Sen. Joe Manchin, D-W.Va., said Trump’s address was a step in the right direction regarding tone and cooperation. He again noted if the president wants to look for bipartisan legislation, the 2013 immigration bill is “the best piece of bipartisan legislation” on the issue, and added he believes the issue surrounding Deferred Action for Childhood Arrivals recipients has held an agreement from previously coming together.

“Basically, he has the DACA children trying to find a pathway. They’re in our society, they’re in our military, they’re in our university. Should they not have a pathway forward?” he said. “A lot of his hard-right (supporters) won’t let him get there.”

Manchin proposed a two-year agreement protecting DACA individuals who entered the country illegally as children. He also said he wants to hear from border security professionals about what efforts need to be made on the northern and southern borders.

“I don’t think anyone has the appetite for a shutdown. They are so harmful and self-inflicting, and so many people suffer,” he said. “I don’t why we can’t get a two-year overture and look at it in a longer aspect. Let the professionals step in and work through it, and for him to think about the DACA procedure.”

Manchin stood up and applauded Trump when he mentioned energy, saying the country has become a net exporter of energy for the first time in 65 years; the U.S. Energy Information Administration said last week the country is expected to export more energy than it imports by 2020.

U.S. Sen. Joe Manchin, D-W.Va.

“There was duplication among regulations that have been eliminated to a standpoint. I want to make sure our water and our environment and our air is adequately protected, but overregulation to basically where it is a burden has basically stymied a lot of growth,” Manchin said.

“I believe to be energy independent and not have to rely on foreign countries to deliver our energy to us, really, that’s a solid good thing for the superpower of the world,” he added.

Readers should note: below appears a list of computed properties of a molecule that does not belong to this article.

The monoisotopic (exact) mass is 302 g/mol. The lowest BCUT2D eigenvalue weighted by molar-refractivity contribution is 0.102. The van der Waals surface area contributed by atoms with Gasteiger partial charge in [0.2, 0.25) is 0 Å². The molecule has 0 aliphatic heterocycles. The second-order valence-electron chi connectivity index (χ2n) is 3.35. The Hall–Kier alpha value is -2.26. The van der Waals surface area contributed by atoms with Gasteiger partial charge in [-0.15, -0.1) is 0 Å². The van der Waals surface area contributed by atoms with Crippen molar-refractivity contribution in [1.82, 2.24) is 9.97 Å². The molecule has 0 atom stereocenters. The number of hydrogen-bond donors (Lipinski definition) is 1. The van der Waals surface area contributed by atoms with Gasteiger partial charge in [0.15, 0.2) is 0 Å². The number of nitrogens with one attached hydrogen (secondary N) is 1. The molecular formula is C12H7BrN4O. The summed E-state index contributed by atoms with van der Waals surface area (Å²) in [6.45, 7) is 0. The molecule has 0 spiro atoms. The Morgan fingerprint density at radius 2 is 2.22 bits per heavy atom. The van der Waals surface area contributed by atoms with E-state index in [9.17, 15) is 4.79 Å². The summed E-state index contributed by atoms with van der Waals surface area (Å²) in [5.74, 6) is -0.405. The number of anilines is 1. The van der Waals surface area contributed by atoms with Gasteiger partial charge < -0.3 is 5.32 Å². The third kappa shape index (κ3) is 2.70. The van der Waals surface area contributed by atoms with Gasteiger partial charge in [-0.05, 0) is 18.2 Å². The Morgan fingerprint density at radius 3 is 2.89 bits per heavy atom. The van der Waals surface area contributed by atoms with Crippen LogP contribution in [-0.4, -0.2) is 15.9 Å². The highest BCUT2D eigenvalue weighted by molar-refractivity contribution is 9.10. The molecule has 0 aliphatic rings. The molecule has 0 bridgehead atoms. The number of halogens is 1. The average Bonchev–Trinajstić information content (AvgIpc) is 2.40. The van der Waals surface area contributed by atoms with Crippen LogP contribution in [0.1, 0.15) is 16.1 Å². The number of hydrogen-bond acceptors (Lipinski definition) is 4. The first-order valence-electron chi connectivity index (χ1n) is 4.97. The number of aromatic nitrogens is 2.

Trump mentioned one area he wishes to focus on is reducing the costs of prescription drugs and health care.

“It is unacceptable that Americans pay vastly more than people in other countries for the exact same drugs, often made in the exact same place. This is wrong, unfair, and together we can stop it,” the president said.

Trump also noted he wants to protect coverage of pre-existing conditions, a contrast to actions of his administration last year regarding a lawsuit targeting the federal health care law. Twenty states, including West Virginia, sued the federal government over the law, arguing the statute as unconstitutional following the repeal of the individual mandate in the 2017 tax overhaul legislation. The Department of Justice did not defend “Obamacare” in the lawsuit.

While Manchin approved the president’s want to reduce drug costs, he said Republicans have not been willing to work to improve the current health care law.

“The market is not going to move to where it’s going to protect people with pre-existing conditions. It’s just won’t go there,” he said.

Sens. Lamar Alexander, R-Tenn., and Patty Murray, D-Wash., announced in October 2017 a legislative proposal that included cost-sharing reduction subsidies as well as flexibility for states to secure waivers for provisions of the current health care law.

“We started working and got a good compromise to reduce the premiums for individual payers by 20, 30, 40 percent overnight. But they won’t let it come to the floor,” Manchin said.

McKinley said he was encouraged by Trump’s remarks on waiting to lower health care costs. McKinley is a member of the House Energy and Commerce Committee, which has led inquiries into the shipment of opioids.

“We have seen firsthand that the high costs of prescriptions and healthcare require many Americans to make difficult financial decisions for themselves and their families. That is why I have worked across the aisle to introduce legislation to help provide patients with access to lifesaving medications and care at affordable prices,” he said.

“I look forward to continuing to work with both parties and the President to help Americans receive the care they need, while also keeping money in their pockets.”

Democrats — included scores of congresswomen dressed in “suffragette white” — remained seated during portions of the president’s address, but Mooney said bipartisanship remains a possibility.

“We have differences of opinions, but President Trump won the election. He has the right to make his position known,” he said.

Trump did not stray far away from conservative talking points; he asked Congress to ban late-term abortions in wake of legislation in New York and Virginia, and criticized “foolish wars, politics, or ridiculous partisan investigations.” The House Intelligence Committee is planning to send to Special Counsel Robert Mueller interview transcripts regarding Russian interference in the 2016 election.